1. That looks so good! I never had pork spare ribs, can you believe that? I’ve always meant to, but as I have to order them in advance at the butcher’s, it always seemed like such a hassle. Your pictures make me drool, I think I have to order some soon. The chicken version sounds great as well.

    1. Thank you for the compliments. I must say I’m a chicken lover, but pork comes just after chicken, so I’ve already tasted so many cuts… Here it’s also not obvious to buy spare ribs (though in the summer even big shops carry it, I guess it’s in fashion for grilling season). Until I had a nearby fantastic butcher, I always enjoyed ordering “strange” cuts. He always looked at me with respect (butchers like people who order rare cuts, I think…).

  2. You pork ribs always make me want some is a fierce way! I think my friend Barb made one of your poem ribs a couple of years ago and she couldn’t stop raving about them. I will set this on my todo list, it sounds like the perfect fall treat.

    1. Thanks a lot, Eva. Dp you mean the Chinese simmered ribs? They were such a discovery…. (I still remember a Chinese woman I met here – ok I tried to learn Chinese but finally settled for Japanese and she was my teacher – who was furious that outside of China all we kew were stir-fries… she convinced me to look out for simmered dishes). I miss Barb a lot! If you cut off the fatty parts (I know you care about such “details” as I do), actually the gelatinous parts of spare ribs’ meat are apparently healthy and good for the bones!

  3. Oh boy… ginger, soy and gochujang is a dynamite flavour combination and would you look at your photo! Succulent and gorgeously saturated in colour, this dish could not be more appetizing. I have to tell you Sissi that gochujang has become ‘sort of’ mainstream here – when I first discovered the paste through you some 3 years ago, I ordered it from Amazon because I could not find it anywhere. Now my local Safeway (a small and not very expansive store) carries it, which I’m delighted about. I’ve been making a version of gochujang chicken that we adore but I don’t know if I will post it because it is hardly Korean — I add at least as much Thai red curry to the mix so it is at best an Asian fusion 😀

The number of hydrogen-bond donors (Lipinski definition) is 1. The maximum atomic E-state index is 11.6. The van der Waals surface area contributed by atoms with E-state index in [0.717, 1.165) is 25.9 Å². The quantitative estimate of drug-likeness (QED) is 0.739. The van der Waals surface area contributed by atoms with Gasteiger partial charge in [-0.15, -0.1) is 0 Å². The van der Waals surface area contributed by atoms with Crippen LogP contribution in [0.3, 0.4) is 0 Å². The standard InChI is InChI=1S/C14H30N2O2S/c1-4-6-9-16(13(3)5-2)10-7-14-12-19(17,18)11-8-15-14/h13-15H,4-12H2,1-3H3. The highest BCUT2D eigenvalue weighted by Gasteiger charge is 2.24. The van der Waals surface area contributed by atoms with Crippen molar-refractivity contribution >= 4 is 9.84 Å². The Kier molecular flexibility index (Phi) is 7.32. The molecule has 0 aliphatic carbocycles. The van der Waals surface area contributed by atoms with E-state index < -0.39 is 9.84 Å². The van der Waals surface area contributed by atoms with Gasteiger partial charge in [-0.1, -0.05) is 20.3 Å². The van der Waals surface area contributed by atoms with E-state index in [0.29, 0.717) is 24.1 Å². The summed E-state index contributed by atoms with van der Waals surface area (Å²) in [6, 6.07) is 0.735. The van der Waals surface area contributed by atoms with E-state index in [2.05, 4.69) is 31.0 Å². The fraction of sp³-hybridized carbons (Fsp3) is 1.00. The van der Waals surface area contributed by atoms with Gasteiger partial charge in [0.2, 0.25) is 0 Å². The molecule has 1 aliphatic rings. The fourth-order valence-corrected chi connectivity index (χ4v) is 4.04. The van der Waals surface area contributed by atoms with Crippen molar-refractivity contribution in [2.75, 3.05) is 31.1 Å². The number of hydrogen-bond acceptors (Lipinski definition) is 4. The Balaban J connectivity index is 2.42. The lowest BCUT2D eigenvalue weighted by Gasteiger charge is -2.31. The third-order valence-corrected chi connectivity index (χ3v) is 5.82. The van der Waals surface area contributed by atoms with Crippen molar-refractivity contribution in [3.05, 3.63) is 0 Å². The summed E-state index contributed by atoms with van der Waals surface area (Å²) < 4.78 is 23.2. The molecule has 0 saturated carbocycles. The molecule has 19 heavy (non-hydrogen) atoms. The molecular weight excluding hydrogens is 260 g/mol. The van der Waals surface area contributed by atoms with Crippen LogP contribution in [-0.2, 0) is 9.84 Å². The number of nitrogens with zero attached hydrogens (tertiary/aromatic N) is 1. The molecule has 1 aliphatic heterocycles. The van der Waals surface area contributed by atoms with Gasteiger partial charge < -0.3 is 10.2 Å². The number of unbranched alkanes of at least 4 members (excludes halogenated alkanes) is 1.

1. Thank you so much, Kelly, for such kinds words. If you knew what I do with poor gochujang… One of my favourite sauces (I posted it a long time ago) is gochujang+yogurt or sour cream. Nothing more. It’s fantastic with…. Vietnamese-style fresh summer rolls (I bet some purists would be shocked) and with tortilla wraps and with Greek filo pastry rolls too! In short, I’d be delighted to see your experiments with this fantastic ingredient! I’m so proud and happy I made you discover it! Isn’t it addictive???

  4. Looking at that picture makes my mouth start watering and my forehead start to sweat. 🙂 Thanks to you I know what gochujang is and have become addicted to it. So the flavor of these ribs has got to be off the charts! This is a keeper Sissi! Can’t wait to try it.